Studio Stad is exploring what a new flexible housing typology offers in terms of possibilities for the housing needs of today’s dynamic and international society. This, it says, requires a new perspective, where we do not build for the housing demand we know, but create space for what is still unknown. A housing culture database will be created using 3D scans of homes around the world. This will be the basis for developing prototypes of flexi homes, furniture and homeware. The prototypes will be produced 1:1 and will simulate an environment for testing, debating about and setting flex living on the agenda. By making this ‘experienceable’ in an installation, Studio Stad aims to contribute to a shift in perspective on the future of our cities and the way housing flows in them are secured, reinforce each other and expedite the sense of home, with the ultimate goal of developing a generous flexi home. In this project, Studio Stad will collaborate with the Jan van Eyck Academy, Stadvogels, AterlierNL, Viastory, RWTH Aachen and Bureau Europa, among others. The installation will be exhibited at the Limburg Gouvernement.


Designing a Safe Haven: Creating Space in Unaffordable Cities | Lukas Engelhardt

Designer Lukas Engelhardt is exploring squatting as a solution to the housing crisis. From a historical perspective, squatting is a proven tactic for combating speculation, vacancy and rising rents. Can it be a sustainable alternative to systems like anti-squatting? To make squatting more accessible and by getting it on the agenda, Engelhardt is focusing on elaborating three initiatives. The ‘Empty House Hotline’ invites people to anonymously report which properties are empty. The ‘House Peace – One Year Later’ exhibition invites artists to contribute to depicting the concept of ‘domestic peace’. The publication ‘Gaat Kraken Door’ [Squatting Goes On], besides offering practical information, aims to answer the question of how intersectionality and permanence play a role in squatting. Lukas Engelhardt’s collaborations within the project include squatters, We Are Still Here, Amsterdam Alternative, Bij1 Amsterdam, het Woonprotest [the Housing Protest] and Verdedig Noord [Defend North]. The hotline website will be festively launched, the exhibition will be shared through existing social media channels, and the publication will be available for purchase at cultural institutions.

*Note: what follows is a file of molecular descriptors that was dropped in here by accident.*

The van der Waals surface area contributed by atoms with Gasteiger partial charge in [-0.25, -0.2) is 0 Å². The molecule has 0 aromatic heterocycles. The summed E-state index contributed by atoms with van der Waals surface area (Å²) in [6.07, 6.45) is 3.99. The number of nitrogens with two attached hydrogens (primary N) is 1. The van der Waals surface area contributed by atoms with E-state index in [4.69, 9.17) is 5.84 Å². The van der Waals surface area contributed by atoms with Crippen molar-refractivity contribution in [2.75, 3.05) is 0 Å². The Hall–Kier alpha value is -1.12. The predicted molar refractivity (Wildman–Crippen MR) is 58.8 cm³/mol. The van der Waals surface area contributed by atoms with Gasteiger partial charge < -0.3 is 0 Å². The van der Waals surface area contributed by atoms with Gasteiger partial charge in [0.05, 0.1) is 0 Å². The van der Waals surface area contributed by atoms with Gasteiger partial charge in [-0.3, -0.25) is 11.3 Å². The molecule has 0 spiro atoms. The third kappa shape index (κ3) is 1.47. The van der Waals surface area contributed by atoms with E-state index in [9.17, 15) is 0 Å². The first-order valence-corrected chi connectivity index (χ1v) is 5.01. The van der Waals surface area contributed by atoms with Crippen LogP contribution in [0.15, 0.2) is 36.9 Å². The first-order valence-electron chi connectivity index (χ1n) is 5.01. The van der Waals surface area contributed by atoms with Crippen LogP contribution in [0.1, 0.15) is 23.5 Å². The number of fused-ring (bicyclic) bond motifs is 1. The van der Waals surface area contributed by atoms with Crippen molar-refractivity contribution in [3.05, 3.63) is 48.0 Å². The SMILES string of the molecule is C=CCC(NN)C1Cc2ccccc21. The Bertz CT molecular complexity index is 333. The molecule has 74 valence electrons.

Need for Space? | Atelier van Berlo

Atelier van Berlo notes that over-55s have a lot of living space per person and little incentive to move, whilst moving could free up houses and would offer opportunities to make these current homes and neighbourhoods more sustainable. In order to set the relocation chain in motion, it wants to identify what the wishes of this group of residents are and how a different housing concept could become attractive to them. By means of qualitative research, such as interviews, it maps the housing needs of these ‘empty nesters’. This will be carried out in a yet to be determined neighbourhood in Rotterdam, together with partners Stichting Ouderenhuisvesting Rotterdam [Accommodation for Older People Rotterdam Foundation] and Metabolic, and will seek to link up with the municipality’s Langer Thuis [Longer At Home] agreement. Through research by design, with the residents themselves always remaining the starting point, the housing needs will be translated into a spatial housing requirement programme for the over-55s. In addition, a design manual will be created which will make the study repeatable at other sites. The process will be recorded and presented on a website, during an inspiration evening and through a podcast series in which experts and stakeholders can have their say.